S07E09: Slow time

Something I rediscover every week is that policy works in slower time. I am finding it a real struggle to wean myself off the instant serotonin hit you get from releasing things minute-by-minute. Luckily, I know this isn’t unique to me: Camille Fournier’s book The Manager’s Path prepared me for this realisation.

It doesn’t make it less frustrating, but it does make it easier to manage.

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One year on

The last 12 months have been weird. I met my best friend and she moved in with me. I started a new job and felt supported even as I struggled with things. I went mostly vegetarian. I moved house.

The year was mostly the same as it would have been otherwise, except where it wasn’t.

I think I’ve discovered a lot about myself. I’ve discovered that I don’t really like work, but I do like to be busy. I’ve discovered a growing cynicism about most structures and systems, and my own place in them. I’ve discovered that I love labouring for a mission, and that this last year has felt aimless. I know that we’re not going anywhere, really, and that all direction is pointless. And yet I still desire the direction, I still feel the urge to travel with. I am still lacking purpose.

The joy of rapid delivery work is that the purpose is right there in front of you: you do the thing and then you move on to the next thing. Private Office meant I worked 10 hour days and it was not at all good for me, but I also knew what I was doing, knew why I was doing it. I had a mission. More and more I’m reflecting on the limits of my creativity. I’m not afraid of forging a path, but I want to know what the constraints are, what the vision is. Everything at the moment is very up in the air. I think for the most part that’s our situation – lines of communication are not as good as they used to be, and we’re still adapting to how we get our meaning across at such distance. I’m sure that, before very long, everything will settle down again.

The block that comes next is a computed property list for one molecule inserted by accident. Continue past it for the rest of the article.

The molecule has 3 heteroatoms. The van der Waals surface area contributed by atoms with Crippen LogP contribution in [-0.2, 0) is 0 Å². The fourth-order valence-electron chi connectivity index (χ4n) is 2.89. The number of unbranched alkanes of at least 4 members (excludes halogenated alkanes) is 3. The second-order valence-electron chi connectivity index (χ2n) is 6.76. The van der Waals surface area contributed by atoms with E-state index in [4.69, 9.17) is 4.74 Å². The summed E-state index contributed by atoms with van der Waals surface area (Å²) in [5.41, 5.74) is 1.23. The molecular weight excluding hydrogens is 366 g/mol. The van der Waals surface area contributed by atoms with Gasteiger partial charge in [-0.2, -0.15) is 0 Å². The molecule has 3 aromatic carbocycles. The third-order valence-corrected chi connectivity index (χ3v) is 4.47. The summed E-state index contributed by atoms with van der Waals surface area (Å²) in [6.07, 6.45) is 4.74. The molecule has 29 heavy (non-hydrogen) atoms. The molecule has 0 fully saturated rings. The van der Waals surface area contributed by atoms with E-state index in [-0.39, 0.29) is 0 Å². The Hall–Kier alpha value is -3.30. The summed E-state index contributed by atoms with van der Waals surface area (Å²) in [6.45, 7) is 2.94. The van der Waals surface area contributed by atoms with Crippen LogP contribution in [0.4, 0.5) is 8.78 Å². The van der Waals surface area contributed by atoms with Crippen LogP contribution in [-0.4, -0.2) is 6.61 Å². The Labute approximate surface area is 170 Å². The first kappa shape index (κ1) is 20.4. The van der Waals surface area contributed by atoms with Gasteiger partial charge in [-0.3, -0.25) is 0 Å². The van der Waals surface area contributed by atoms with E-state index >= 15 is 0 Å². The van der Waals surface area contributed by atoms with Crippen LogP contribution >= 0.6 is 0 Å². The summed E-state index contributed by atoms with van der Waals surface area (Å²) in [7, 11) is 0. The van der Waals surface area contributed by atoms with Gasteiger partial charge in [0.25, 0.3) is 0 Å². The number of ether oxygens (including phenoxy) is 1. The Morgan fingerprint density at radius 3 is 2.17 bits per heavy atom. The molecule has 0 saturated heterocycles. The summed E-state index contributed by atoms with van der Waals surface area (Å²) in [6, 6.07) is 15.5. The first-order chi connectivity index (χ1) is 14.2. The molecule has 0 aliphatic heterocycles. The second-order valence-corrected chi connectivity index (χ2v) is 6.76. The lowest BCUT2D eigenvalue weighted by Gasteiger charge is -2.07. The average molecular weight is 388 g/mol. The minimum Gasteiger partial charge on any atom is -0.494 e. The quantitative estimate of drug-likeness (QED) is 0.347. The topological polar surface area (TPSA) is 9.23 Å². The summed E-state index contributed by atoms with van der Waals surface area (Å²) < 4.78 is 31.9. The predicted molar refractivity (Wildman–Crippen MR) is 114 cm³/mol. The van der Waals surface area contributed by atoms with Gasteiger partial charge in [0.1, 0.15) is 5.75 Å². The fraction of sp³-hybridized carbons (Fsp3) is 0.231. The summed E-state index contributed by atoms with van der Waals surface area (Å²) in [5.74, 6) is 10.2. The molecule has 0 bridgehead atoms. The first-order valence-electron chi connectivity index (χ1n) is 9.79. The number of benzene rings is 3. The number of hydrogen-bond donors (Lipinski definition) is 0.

I found I did not get the role I applied for on promotion but I did meet the standard, so I might be randomly offered a role in the near future. That’s…exciting, I suppose. I think what I’m struggling with is that I don’t feel like I’m doing a great job at the moment. I can’t tell if I’m not doing a great job because we’re living in a crisis and I’ve hit a wall, or because this is not something I want to do, or because it’s just not something I’m very good at. And all of this feeds the imposter syndrome, because how can I be considered ready for a promotion and also not be doing very well in my role?

I also wrote last week about my cynicism. I’m cynical because, as far as I can see, a lot of the structure and systems are bad. But worse than that, they don’t require bad people to reproduce. Good, well-intentioned people can propagate bad systems through the terrible crime of doing nothing. How can you deconstruct something when the choice you’re offering people is “hard work” and “do nothing”? And I see this happening all the time: I see it primarily in a world not designed for me, a world where I was recently given an hour-long presentation by a clinician telling me what autism is through stock photos and metaphor. If you were wondering whether metaphor and the implied narratives of stock photos are a good learning tool for autistic people, I would say: